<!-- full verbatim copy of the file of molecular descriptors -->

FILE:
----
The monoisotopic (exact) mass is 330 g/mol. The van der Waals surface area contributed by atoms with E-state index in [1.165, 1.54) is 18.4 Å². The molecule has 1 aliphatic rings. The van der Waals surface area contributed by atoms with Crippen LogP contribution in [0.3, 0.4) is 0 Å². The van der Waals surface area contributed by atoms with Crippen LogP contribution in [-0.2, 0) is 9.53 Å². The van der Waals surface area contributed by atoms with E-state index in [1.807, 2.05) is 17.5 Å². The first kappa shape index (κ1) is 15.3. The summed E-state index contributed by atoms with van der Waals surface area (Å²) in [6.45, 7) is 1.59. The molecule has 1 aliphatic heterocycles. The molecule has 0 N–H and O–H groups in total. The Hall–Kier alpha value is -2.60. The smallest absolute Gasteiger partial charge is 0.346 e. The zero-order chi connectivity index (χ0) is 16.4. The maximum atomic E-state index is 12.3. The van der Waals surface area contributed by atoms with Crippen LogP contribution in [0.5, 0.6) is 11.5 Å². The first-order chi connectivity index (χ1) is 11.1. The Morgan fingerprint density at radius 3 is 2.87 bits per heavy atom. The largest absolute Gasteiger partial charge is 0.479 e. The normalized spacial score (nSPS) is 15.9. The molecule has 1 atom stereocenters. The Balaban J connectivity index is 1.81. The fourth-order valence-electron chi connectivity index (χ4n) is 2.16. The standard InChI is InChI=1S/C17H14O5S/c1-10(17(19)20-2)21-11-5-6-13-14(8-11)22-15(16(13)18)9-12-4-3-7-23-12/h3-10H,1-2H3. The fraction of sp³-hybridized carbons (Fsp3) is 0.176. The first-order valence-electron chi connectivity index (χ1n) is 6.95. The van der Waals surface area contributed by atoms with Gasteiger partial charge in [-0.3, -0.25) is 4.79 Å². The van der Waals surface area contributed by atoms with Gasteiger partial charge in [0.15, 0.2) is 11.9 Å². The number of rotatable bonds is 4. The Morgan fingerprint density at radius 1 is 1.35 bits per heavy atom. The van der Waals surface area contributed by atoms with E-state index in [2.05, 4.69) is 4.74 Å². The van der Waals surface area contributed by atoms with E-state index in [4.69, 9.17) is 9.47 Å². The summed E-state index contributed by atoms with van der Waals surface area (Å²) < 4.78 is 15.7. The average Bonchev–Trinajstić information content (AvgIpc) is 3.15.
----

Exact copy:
The monoisotopic (exact) mass is 330 g/mol. The van der Waals surface area contributed by atoms with E-state index in [1.165, 1.54) is 18.4 Å². The molecule has 1 aliphatic rings. The van der Waals surface area contributed by atoms with Crippen LogP contribution in [0.3, 0.4) is 0 Å². The van der Waals surface area contributed by atoms with Crippen LogP contribution in [-0.2, 0) is 9.53 Å². The van der Waals surface area contributed by atoms with E-state index in [1.807, 2.05) is 17.5 Å². The first kappa shape index (κ1) is 15.3. The summed E-state index contributed by atoms with van der Waals surface area (Å²) in [6.45, 7) is 1.59. The molecule has 1 aliphatic heterocycles. The molecule has 0 N–H and O–H groups in total. The Hall–Kier alpha value is -2.60. The smallest absolute Gasteiger partial charge is 0.346 e. The zero-order chi connectivity index (χ0) is 16.4. The maximum atomic E-state index is 12.3. The van der Waals surface area contributed by atoms with Crippen LogP contribution in [0.5, 0.6) is 11.5 Å². The first-order chi connectivity index (χ1) is 11.1. The Morgan fingerprint density at radius 3 is 2.87 bits per heavy atom. The largest absolute Gasteiger partial charge is 0.479 e. The normalized spacial score (nSPS) is 15.9. The molecule has 1 atom stereocenters. The Balaban J connectivity index is 1.81. The fourth-order valence-electron chi connectivity index (χ4n) is 2.16. The standard InChI is InChI=1S/C17H14O5S/c1-10(17(19)20-2)21-11-5-6-13-14(8-11)22-15(16(13)18)9-12-4-3-7-23-12/h3-10H,1-2H3. The fraction of sp³-hybridized carbons (Fsp3) is 0.176. The first-order valence-electron chi connectivity index (χ1n) is 6.95. The van der Waals surface area contributed by atoms with Gasteiger partial charge in [-0.3, -0.25) is 4.79 Å². The van der Waals surface area contributed by atoms with Gasteiger partial charge in [0.15, 0.2) is 11.9 Å². The number of rotatable bonds is 4. The Morgan fingerprint density at radius 1 is 1.35 bits per heavy atom. The van der Waals surface area contributed by atoms with E-state index in [2.05, 4.69) is 4.74 Å². The van der Waals surface area contributed by atoms with E-state index in [4.69, 9.17) is 9.47 Å². The summed E-state index contributed by atoms with van der Waals surface area (Å²) < 4.78 is 15.7. The average Bonchev–Trinajstić information content (AvgIpc) is 3.15.